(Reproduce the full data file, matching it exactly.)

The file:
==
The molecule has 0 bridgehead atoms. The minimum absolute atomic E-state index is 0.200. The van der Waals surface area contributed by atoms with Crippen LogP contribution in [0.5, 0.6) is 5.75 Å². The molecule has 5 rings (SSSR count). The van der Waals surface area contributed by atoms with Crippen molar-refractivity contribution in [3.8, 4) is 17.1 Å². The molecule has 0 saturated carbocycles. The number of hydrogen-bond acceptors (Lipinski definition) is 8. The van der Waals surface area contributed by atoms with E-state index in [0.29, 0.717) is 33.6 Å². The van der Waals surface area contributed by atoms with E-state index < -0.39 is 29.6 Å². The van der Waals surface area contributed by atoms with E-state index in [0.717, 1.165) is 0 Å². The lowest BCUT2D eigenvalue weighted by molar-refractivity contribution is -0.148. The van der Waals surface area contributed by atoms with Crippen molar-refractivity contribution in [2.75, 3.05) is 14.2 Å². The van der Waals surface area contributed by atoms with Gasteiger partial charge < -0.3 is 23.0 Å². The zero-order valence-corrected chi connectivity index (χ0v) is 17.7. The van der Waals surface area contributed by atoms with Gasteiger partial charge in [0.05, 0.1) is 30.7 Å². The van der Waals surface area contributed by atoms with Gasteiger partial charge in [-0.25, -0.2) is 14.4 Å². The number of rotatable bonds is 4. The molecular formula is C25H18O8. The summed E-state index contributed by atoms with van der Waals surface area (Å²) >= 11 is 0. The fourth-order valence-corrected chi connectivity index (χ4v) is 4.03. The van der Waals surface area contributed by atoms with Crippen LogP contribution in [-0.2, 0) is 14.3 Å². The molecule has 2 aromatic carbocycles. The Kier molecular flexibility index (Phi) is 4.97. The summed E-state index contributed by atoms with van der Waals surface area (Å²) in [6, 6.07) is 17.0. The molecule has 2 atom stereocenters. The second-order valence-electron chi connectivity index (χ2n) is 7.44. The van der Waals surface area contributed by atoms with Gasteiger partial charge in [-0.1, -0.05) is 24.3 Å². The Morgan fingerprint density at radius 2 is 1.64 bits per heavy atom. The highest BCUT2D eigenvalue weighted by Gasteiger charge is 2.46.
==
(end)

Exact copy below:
The molecule has 0 bridgehead atoms. The minimum absolute atomic E-state index is 0.200. The van der Waals surface area contributed by atoms with Crippen LogP contribution in [0.5, 0.6) is 5.75 Å². The molecule has 5 rings (SSSR count). The van der Waals surface area contributed by atoms with Crippen molar-refractivity contribution in [3.8, 4) is 17.1 Å². The molecule has 0 saturated carbocycles. The number of hydrogen-bond acceptors (Lipinski definition) is 8. The van der Waals surface area contributed by atoms with E-state index in [0.29, 0.717) is 33.6 Å². The van der Waals surface area contributed by atoms with E-state index < -0.39 is 29.6 Å². The van der Waals surface area contributed by atoms with E-state index in [0.717, 1.165) is 0 Å². The lowest BCUT2D eigenvalue weighted by molar-refractivity contribution is -0.148. The van der Waals surface area contributed by atoms with Crippen molar-refractivity contribution in [2.75, 3.05) is 14.2 Å². The van der Waals surface area contributed by atoms with Gasteiger partial charge < -0.3 is 23.0 Å². The zero-order valence-corrected chi connectivity index (χ0v) is 17.7. The van der Waals surface area contributed by atoms with Gasteiger partial charge in [0.05, 0.1) is 30.7 Å². The van der Waals surface area contributed by atoms with Gasteiger partial charge in [-0.25, -0.2) is 14.4 Å². The number of rotatable bonds is 4. The molecular formula is C25H18O8. The summed E-state index contributed by atoms with van der Waals surface area (Å²) >= 11 is 0. The fourth-order valence-corrected chi connectivity index (χ4v) is 4.03. The van der Waals surface area contributed by atoms with Crippen LogP contribution in [-0.2, 0) is 14.3 Å². The molecule has 2 aromatic carbocycles. The Kier molecular flexibility index (Phi) is 4.97. The summed E-state index contributed by atoms with van der Waals surface area (Å²) in [6, 6.07) is 17.0. The molecule has 2 atom stereocenters. The second-order valence-electron chi connectivity index (χ2n) is 7.44. The van der Waals surface area contributed by atoms with Gasteiger partial charge in [-0.1, -0.05) is 24.3 Å². The Morgan fingerprint density at radius 2 is 1.64 bits per heavy atom. The highest BCUT2D eigenvalue weighted by Gasteiger charge is 2.46.